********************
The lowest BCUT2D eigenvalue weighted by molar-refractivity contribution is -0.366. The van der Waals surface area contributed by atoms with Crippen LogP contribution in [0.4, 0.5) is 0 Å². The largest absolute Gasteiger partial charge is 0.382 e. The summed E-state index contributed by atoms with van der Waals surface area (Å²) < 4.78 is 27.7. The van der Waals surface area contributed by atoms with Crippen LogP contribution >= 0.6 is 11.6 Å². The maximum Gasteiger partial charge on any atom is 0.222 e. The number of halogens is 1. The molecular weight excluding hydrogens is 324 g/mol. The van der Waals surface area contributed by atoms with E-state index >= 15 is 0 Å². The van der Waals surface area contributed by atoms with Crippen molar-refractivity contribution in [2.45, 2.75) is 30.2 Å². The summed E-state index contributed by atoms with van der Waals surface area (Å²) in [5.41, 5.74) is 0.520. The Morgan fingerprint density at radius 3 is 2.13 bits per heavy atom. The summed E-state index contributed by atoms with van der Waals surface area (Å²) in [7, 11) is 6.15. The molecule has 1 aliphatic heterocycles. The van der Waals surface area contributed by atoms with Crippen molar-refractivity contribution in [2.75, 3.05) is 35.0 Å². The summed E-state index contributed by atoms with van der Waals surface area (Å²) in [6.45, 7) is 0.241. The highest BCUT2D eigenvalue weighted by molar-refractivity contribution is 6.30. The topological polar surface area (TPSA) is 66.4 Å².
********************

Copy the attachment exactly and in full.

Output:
The lowest BCUT2D eigenvalue weighted by molar-refractivity contribution is -0.366. The van der Waals surface area contributed by atoms with Crippen LogP contribution in [0.4, 0.5) is 0 Å². The largest absolute Gasteiger partial charge is 0.382 e. The summed E-state index contributed by atoms with van der Waals surface area (Å²) < 4.78 is 27.7. The van der Waals surface area contributed by atoms with Crippen LogP contribution >= 0.6 is 11.6 Å². The maximum Gasteiger partial charge on any atom is 0.222 e. The number of halogens is 1. The molecular weight excluding hydrogens is 324 g/mol. The van der Waals surface area contributed by atoms with E-state index >= 15 is 0 Å². The van der Waals surface area contributed by atoms with Crippen molar-refractivity contribution in [2.45, 2.75) is 30.2 Å². The summed E-state index contributed by atoms with van der Waals surface area (Å²) in [5.41, 5.74) is 0.520. The Morgan fingerprint density at radius 3 is 2.13 bits per heavy atom. The summed E-state index contributed by atoms with van der Waals surface area (Å²) in [7, 11) is 6.15. The molecule has 1 aliphatic heterocycles. The van der Waals surface area contributed by atoms with Crippen molar-refractivity contribution in [2.75, 3.05) is 35.0 Å². The summed E-state index contributed by atoms with van der Waals surface area (Å²) in [6.45, 7) is 0.241. The highest BCUT2D eigenvalue weighted by molar-refractivity contribution is 6.30. The topological polar surface area (TPSA) is 66.4 Å².